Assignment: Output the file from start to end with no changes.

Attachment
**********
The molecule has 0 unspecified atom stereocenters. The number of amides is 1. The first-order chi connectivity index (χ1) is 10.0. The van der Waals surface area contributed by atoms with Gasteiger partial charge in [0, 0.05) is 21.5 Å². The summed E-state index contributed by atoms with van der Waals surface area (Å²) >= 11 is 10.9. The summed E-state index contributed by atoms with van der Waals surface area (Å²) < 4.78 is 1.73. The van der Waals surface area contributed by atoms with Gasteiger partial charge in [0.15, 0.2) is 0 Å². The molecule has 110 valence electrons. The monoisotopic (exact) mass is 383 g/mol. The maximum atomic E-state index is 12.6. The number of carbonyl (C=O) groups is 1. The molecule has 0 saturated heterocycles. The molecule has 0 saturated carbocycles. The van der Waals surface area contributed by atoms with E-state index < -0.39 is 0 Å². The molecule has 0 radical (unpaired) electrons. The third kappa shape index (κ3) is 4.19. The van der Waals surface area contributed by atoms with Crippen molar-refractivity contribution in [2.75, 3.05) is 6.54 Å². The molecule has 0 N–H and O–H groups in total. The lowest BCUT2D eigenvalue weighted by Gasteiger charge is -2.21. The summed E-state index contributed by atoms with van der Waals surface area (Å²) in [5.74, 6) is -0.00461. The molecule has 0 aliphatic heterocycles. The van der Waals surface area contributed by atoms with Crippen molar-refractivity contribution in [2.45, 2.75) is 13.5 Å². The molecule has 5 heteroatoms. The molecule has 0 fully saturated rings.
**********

The molecule has 0 unspecified atom stereocenters. The number of amides is 1. The first-order chi connectivity index (χ1) is 10.0. The van der Waals surface area contributed by atoms with Gasteiger partial charge in [0, 0.05) is 21.5 Å². The summed E-state index contributed by atoms with van der Waals surface area (Å²) >= 11 is 10.9. The summed E-state index contributed by atoms with van der Waals surface area (Å²) < 4.78 is 1.73. The van der Waals surface area contributed by atoms with Gasteiger partial charge in [0.15, 0.2) is 0 Å². The molecule has 110 valence electrons. The monoisotopic (exact) mass is 383 g/mol. The maximum atomic E-state index is 12.6. The number of carbonyl (C=O) groups is 1. The molecule has 0 saturated heterocycles. The molecule has 0 saturated carbocycles. The van der Waals surface area contributed by atoms with E-state index < -0.39 is 0 Å². The molecule has 0 radical (unpaired) electrons. The third kappa shape index (κ3) is 4.19. The van der Waals surface area contributed by atoms with Crippen molar-refractivity contribution in [2.75, 3.05) is 6.54 Å². The molecule has 0 N–H and O–H groups in total. The lowest BCUT2D eigenvalue weighted by Gasteiger charge is -2.21. The summed E-state index contributed by atoms with van der Waals surface area (Å²) in [5.74, 6) is -0.00461. The molecule has 0 aliphatic heterocycles. The van der Waals surface area contributed by atoms with Crippen molar-refractivity contribution in [2.45, 2.75) is 13.5 Å². The molecule has 5 heteroatoms. The molecule has 0 fully saturated rings.